“Information security threats tend to fall into two distinct categories,” Prof Martin says. “There is the threat from cyber-hackers deliberately attacking an organisation from outside. Organised crime is becoming increasingly sophisticated in its methods. And, just as importantly, there is the threat from within, failure to keep vital information secure, often through carelessness rather than deliberate malpractice.”
Government departments are often the worst offenders in this respect. There have been a string of high-profile information security lapses in Whitehall, including the loss of a database containing the details of 25 million child benefit claimants and the loss of an unencrypted Ministry of Defence laptop, containing 620,000 personal records, including bank accounts. “It has become increasingly common for staff to take vital information out of the office, perhaps on a memory-stick, a laptop or their mobile phone,” Prof Martin says. “The challenge for organisations is how to control their own assets and set in place systems that reduce the risk of leaks.”
At the heart of information security controls is cryptography, a subject on which Prof Martin, author of Everyday Cryptography, is an acknowledged expert. “It is a highly specialised field in some respects, but at the end of the day, machines are operated by human beings. Whatever widgets are used, all organisations need to have properly qualified employees who know how to turn security protection systems on and off.”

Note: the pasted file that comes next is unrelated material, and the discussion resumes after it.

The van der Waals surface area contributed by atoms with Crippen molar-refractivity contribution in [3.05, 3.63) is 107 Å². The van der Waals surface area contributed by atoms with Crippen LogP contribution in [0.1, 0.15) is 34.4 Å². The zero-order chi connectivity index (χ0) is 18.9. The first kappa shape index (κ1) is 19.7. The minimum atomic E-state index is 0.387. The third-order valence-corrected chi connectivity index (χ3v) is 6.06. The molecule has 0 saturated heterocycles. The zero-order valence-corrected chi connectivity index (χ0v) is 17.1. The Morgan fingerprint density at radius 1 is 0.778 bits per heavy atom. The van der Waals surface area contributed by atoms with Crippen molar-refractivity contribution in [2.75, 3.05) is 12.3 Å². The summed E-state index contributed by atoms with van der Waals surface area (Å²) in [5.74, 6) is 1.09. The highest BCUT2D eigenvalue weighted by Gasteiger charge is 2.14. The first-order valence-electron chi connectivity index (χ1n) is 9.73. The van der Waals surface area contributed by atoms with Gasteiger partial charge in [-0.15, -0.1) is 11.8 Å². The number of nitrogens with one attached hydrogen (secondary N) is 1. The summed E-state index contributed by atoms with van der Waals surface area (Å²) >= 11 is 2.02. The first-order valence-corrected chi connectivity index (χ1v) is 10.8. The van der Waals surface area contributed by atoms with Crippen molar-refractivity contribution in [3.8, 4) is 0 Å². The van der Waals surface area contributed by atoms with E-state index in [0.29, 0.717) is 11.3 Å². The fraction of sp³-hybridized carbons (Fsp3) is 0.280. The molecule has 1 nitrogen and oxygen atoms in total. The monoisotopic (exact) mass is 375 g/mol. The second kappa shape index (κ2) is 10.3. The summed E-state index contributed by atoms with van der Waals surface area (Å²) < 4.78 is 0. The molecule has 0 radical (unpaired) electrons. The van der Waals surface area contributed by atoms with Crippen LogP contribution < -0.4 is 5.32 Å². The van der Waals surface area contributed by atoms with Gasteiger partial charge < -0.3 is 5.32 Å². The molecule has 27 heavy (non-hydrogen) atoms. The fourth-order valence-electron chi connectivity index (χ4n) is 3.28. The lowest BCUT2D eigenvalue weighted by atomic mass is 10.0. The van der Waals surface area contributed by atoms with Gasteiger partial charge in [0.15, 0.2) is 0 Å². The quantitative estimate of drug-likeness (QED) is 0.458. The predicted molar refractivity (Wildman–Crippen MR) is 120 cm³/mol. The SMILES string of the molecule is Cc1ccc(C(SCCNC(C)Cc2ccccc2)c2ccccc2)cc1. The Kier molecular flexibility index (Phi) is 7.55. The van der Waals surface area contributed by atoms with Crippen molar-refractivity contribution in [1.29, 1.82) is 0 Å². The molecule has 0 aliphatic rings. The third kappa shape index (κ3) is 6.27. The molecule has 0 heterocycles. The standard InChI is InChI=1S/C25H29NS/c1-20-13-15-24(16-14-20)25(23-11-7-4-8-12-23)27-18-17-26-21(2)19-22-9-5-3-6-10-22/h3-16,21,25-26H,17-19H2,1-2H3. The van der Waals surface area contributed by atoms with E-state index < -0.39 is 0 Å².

Cryptographic mechanisms, and how they are used in the protection of computers and their networks, play an integral part in the masters course, which is geared to be commercially relevant. The programme ranges over the entire breadth of the subject, from the day-to-day management of security to the particular threat posed by computer crime.
There are modules covering network security, database security, secure electronic commerce, the use and misuse of smart cards, and digital forensics – the collection and storing of the evidence needed to take cyber-hackers to court. Students are not just learning more about computer systems: they are trying to think their way into the minds of people trying to penetrate and subvert those systems. A dry-seeming subject also encompasses some of the elements of a fast-moving thriller, a game of cat-and-mouse between holders of confidential information and criminals desperate to get hold of it.
The breadth of the course is underscored by the range of topics that students choose for their dissertation, a compulsory element in the programme. Recent topics include security awareness and behaviour, “fuzzy logic”, deep network security such as BGP-4, the motivation and behaviour of attackers, security architectures, and poor coding and vulnerabilities.
The course would not appeal to all students: many will continue to prefer the greater breadth of a traditional MBA. But if it is a niche academic field, its relevance to the working world cannot be disputed.
“If you were creating an ideal board from scratch, you would certainly have a chief information security officer on it,” Prof Martin says. “The importance of information security has not always been appreciated in the past but, in a fast-changing world, more and more organisations are getting wise to it.”